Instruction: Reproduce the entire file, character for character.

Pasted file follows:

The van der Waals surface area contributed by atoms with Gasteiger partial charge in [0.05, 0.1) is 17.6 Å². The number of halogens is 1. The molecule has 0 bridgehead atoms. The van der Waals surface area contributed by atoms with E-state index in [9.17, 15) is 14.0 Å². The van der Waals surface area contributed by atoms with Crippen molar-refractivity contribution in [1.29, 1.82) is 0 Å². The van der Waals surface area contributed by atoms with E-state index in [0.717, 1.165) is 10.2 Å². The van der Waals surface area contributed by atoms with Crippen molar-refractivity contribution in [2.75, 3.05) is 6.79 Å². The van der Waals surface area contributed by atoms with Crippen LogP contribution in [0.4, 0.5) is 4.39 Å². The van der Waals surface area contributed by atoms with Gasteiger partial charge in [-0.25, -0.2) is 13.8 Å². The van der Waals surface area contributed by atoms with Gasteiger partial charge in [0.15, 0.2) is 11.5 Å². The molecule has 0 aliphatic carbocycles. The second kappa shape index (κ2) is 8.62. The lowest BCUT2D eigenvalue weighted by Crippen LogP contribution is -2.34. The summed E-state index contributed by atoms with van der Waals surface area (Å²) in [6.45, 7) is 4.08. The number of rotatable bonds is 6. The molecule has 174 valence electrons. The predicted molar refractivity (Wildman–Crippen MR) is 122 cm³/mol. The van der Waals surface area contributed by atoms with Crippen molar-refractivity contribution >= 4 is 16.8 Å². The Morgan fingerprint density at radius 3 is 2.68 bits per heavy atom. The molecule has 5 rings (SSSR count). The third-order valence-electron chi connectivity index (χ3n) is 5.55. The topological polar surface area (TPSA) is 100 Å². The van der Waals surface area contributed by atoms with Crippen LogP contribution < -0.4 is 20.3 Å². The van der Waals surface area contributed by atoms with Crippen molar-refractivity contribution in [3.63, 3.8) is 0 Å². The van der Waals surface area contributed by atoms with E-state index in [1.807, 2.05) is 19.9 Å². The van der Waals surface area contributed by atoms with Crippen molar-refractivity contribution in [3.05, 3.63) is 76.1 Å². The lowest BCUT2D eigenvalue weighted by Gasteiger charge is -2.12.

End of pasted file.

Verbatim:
The van der Waals surface area contributed by atoms with Gasteiger partial charge in [0.05, 0.1) is 17.6 Å². The number of halogens is 1. The molecule has 0 bridgehead atoms. The van der Waals surface area contributed by atoms with E-state index in [9.17, 15) is 14.0 Å². The van der Waals surface area contributed by atoms with Crippen molar-refractivity contribution in [1.29, 1.82) is 0 Å². The van der Waals surface area contributed by atoms with E-state index in [0.717, 1.165) is 10.2 Å². The van der Waals surface area contributed by atoms with Crippen molar-refractivity contribution in [2.75, 3.05) is 6.79 Å². The van der Waals surface area contributed by atoms with Crippen LogP contribution in [0.4, 0.5) is 4.39 Å². The van der Waals surface area contributed by atoms with Gasteiger partial charge in [-0.25, -0.2) is 13.8 Å². The van der Waals surface area contributed by atoms with Gasteiger partial charge in [0.15, 0.2) is 11.5 Å². The molecule has 0 aliphatic carbocycles. The second kappa shape index (κ2) is 8.62. The lowest BCUT2D eigenvalue weighted by Crippen LogP contribution is -2.34. The summed E-state index contributed by atoms with van der Waals surface area (Å²) in [6.45, 7) is 4.08. The number of rotatable bonds is 6. The molecule has 174 valence electrons. The predicted molar refractivity (Wildman–Crippen MR) is 122 cm³/mol. The van der Waals surface area contributed by atoms with Crippen molar-refractivity contribution >= 4 is 16.8 Å². The Morgan fingerprint density at radius 3 is 2.68 bits per heavy atom. The molecule has 5 rings (SSSR count). The third-order valence-electron chi connectivity index (χ3n) is 5.55. The topological polar surface area (TPSA) is 100 Å². The van der Waals surface area contributed by atoms with Crippen LogP contribution < -0.4 is 20.3 Å². The van der Waals surface area contributed by atoms with Crippen molar-refractivity contribution in [3.63, 3.8) is 0 Å². The van der Waals surface area contributed by atoms with E-state index in [1.807, 2.05) is 19.9 Å². The van der Waals surface area contributed by atoms with Crippen molar-refractivity contribution in [3.05, 3.63) is 76.1 Å². The lowest BCUT2D eigenvalue weighted by Gasteiger charge is -2.12.